Little survival difference seen with kidney cancer agent

May 1, 2013

Use of tivozanib, an experimental tyrosine kinase inhibitor (TKI) with increased specificity and potency for the vascular endothelial growth factor (VEGF) receptor, as initial targeted therapy for patients with advanced renal cell carcinoma did not translate into improved overall survival compared with sorafenib (Nexavar) in a phase 3 clinical trial.

 

Use of tivozanib, an experimental tyrosine kinase inhibitor (TKI) with increased specificity and potency for the vascular endothelial growth factor (VEGF) receptor, as initial targeted therapy for patients with advanced renal cell carcinoma did not translate into improved overall survival compared with sorafenib (Nexavar) in a phase 3 clinical trial.

However, allowance for use of next-line cancer therapies hindered the overall survival comparison, said first author Robert J. Motzer, MD.

In TIVO-1, final overall survival results showed no significant difference between tivozanib and the first-generation TKI sorafenib in patients with renal cell carcinoma who received up to 1 prior line of therapy, excluding targeted agents, said Dr Motzer, attending physician in the genitourinary oncology service at Memorial Sloan-Kettering Cancer Center, New York.

As part of the design of the extension phase of TIVO-1, patients who experienced disease progression on sorafenib based on investigator assessment were eligible to receive tivozanib, and patients who progressed while on tivozanib received subsequent treatment according to regional standards of care. Of the 257 patients on sorafenib, 70% advanced to next-line VEGF therapy, including 155 who started next-line tivozanib at the time of the final analysis. Only 10% of patients in the tivozanib arm received next-line VEGF therapy.

No difference in overall survival between the 2 treatments emerged despite superior progression-free survival (PFS), the primary end point, with tivozanib, which targets all 3 VEGF receptors.

“It’s felt that inhibition of the VEGF receptor is the most important part of response to treatment, and so a drug that inhibits the receptor more strongly is believed to be potentially more effective,” said Dr Motzer.

“Also, since it’s more selective it has a better safety profile, and that’s what we see in the trial,” added Dr Motzer, who presented the findings at the Genitourinary Cancers Symposium in Orlando.

In TIVO-1, 517 patients with advanced renal cell carcinoma were randomly assigned to receive either 1.5 mg of tivozanib once daily for 3 weeks, followed by 1 week off drug, or 400 mg of sorafenib twice daily continuously in a 4-week cycle. Although the study achieved its primary end point, the difference in PFS with tivozanib relative to sorafenib was relatively modest (11.9 vs 9.1 months, P=.042). In a pre-specified subgroup analysis of patients who were treatment-naïve, which accounted for approximately 70% of patients in each treatment arm, the PFS benefit of tivozanib was 12.7 months versus 9.1 months with sorafenib (HR=0.756; P=.037).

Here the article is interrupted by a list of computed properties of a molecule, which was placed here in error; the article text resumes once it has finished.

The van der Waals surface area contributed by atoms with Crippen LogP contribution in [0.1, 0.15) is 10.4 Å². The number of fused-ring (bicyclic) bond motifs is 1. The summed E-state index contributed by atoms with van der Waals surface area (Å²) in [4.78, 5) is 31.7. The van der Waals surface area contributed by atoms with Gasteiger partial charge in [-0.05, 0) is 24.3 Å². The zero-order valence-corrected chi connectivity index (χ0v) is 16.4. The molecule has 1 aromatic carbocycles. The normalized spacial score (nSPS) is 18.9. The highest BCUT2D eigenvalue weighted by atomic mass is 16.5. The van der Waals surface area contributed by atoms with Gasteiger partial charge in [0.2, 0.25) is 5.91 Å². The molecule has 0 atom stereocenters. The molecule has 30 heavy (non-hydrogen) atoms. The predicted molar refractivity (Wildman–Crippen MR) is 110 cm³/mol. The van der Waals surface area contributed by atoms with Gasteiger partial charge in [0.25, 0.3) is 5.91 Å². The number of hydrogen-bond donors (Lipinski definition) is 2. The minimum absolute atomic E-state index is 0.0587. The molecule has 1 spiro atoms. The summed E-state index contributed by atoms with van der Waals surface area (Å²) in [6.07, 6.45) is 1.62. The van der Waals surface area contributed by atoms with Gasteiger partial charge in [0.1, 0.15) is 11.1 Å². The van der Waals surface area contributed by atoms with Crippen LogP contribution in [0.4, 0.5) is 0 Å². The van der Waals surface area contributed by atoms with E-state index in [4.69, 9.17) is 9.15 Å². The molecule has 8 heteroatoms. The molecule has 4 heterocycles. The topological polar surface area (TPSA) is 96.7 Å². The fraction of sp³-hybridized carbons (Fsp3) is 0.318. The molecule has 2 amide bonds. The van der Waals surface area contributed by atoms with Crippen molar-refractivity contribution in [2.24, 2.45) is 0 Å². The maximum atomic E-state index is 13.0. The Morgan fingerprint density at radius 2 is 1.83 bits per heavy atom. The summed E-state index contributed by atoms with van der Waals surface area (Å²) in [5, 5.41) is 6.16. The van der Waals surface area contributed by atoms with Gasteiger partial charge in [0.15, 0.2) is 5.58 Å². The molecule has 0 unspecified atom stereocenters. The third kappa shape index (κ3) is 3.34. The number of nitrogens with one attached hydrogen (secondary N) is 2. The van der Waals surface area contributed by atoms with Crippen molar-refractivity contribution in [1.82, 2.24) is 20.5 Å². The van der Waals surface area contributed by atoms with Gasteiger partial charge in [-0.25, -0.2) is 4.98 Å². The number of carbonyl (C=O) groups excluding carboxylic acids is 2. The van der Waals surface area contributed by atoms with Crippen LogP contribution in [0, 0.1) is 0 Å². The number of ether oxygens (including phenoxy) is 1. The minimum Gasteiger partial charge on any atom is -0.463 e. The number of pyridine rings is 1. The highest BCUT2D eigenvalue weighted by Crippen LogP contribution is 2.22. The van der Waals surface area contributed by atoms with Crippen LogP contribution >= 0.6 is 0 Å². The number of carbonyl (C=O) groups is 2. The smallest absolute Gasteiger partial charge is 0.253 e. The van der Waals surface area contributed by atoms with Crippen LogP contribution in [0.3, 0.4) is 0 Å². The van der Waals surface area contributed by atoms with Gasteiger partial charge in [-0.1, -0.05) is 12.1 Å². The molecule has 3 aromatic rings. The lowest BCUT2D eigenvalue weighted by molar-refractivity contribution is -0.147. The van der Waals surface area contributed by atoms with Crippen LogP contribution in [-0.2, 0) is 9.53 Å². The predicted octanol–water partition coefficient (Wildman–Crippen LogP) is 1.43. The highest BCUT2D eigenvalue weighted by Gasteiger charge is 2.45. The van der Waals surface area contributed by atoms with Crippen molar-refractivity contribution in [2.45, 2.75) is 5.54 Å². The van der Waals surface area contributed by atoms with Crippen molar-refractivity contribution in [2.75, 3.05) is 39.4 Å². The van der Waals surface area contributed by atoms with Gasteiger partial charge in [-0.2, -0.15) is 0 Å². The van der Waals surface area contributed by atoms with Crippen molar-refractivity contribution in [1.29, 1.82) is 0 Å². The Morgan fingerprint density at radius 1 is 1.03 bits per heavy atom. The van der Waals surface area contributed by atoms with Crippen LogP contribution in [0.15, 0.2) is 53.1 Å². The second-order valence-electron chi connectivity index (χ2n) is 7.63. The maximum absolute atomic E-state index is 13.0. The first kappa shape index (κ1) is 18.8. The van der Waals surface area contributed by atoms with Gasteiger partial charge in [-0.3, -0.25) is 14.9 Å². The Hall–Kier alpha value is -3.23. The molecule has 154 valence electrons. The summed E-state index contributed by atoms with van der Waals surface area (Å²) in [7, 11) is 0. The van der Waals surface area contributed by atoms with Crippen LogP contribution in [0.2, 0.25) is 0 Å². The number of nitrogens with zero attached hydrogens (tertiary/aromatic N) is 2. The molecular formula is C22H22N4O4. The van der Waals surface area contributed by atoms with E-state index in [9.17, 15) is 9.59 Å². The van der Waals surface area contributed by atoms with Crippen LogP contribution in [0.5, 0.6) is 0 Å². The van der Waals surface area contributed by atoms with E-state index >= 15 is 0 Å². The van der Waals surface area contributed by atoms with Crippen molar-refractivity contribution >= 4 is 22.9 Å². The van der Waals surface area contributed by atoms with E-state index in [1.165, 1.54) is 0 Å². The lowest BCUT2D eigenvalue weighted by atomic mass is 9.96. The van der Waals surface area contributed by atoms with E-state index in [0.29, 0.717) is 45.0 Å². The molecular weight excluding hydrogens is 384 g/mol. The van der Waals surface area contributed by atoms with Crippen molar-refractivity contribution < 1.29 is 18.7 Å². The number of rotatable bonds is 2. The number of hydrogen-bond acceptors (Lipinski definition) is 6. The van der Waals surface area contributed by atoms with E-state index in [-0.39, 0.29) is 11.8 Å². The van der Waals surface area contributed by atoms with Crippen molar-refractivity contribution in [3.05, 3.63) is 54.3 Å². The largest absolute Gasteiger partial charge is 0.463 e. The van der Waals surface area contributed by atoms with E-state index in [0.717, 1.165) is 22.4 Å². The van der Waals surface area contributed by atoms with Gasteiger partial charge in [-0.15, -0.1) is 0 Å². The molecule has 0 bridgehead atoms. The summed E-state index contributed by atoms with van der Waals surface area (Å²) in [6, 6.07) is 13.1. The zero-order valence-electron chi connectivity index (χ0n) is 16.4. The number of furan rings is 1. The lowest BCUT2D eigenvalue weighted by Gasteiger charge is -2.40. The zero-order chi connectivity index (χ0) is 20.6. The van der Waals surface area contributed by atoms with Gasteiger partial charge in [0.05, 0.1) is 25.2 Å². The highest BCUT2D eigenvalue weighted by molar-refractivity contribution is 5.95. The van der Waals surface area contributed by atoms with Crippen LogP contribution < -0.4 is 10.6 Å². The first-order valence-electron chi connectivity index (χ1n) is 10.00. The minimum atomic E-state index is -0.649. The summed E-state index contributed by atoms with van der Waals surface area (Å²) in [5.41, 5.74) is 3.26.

Little difference in overall survival

Median overall survival was 28.8 months for tivozanib and 29.3 months for sorafenib.

At final analysis, 27% of patients were alive and had not discontinued tivozanib versus 12% of patients who were alive and had not discontinued sorafenib.

“The anti-tumor activity of tivozanib may be contributing to the overall survival of patients randomized to sorafenib in TIVO-1,” Dr Motzer said. Median PFS was 8.4 months after switching from sorafenib to tivozanib, and tumor shrinkage occurred in 74% after crossover to tivozanib.

Patients receiving sorafenib had higher overall rates of diarrhea (32% vs 22%), hand-foot syndrome (54% vs 13%), and alopecia (21% vs 2%) compared with the tivozanib arm.

“The one side effect that occurs most commonly with tivozanib is hypertension. It’s believed that hypertension relates to the ability to inhibit the VEGF receptor. It’s actually an on-target effect,” Dr Motzer said. “The hypertension is something we can generally manage with antihypertensives.”

Clinical trials in kidney cancer to date have used PFS as the primary end point, for 2 reasons, Dr Motzer said. “Survival is improving, so PFS gives you an answer faster,” he said. “Also, with multiple therapies that have become available in the last 5 years, it’s hard to control what therapies the patients are going to get after they are on the study,” confounding overall survival comparisons.

Tivozanib “should be an option for patients,” he continued. “What I really would like to see is a head-to-head comparison between tivozanib and one of the drugs we commonly use as first-line in the United States, such as pazopanib [Votrient].”

Dr Motzer is a consultant/adviser for Pfizer, and has received research funding from AVEO, GlaxoSmithKline, and Pfizer. Several of his co-authors are consultant/advisers; have employment/leadership positions in; and/or own stock in AVEO.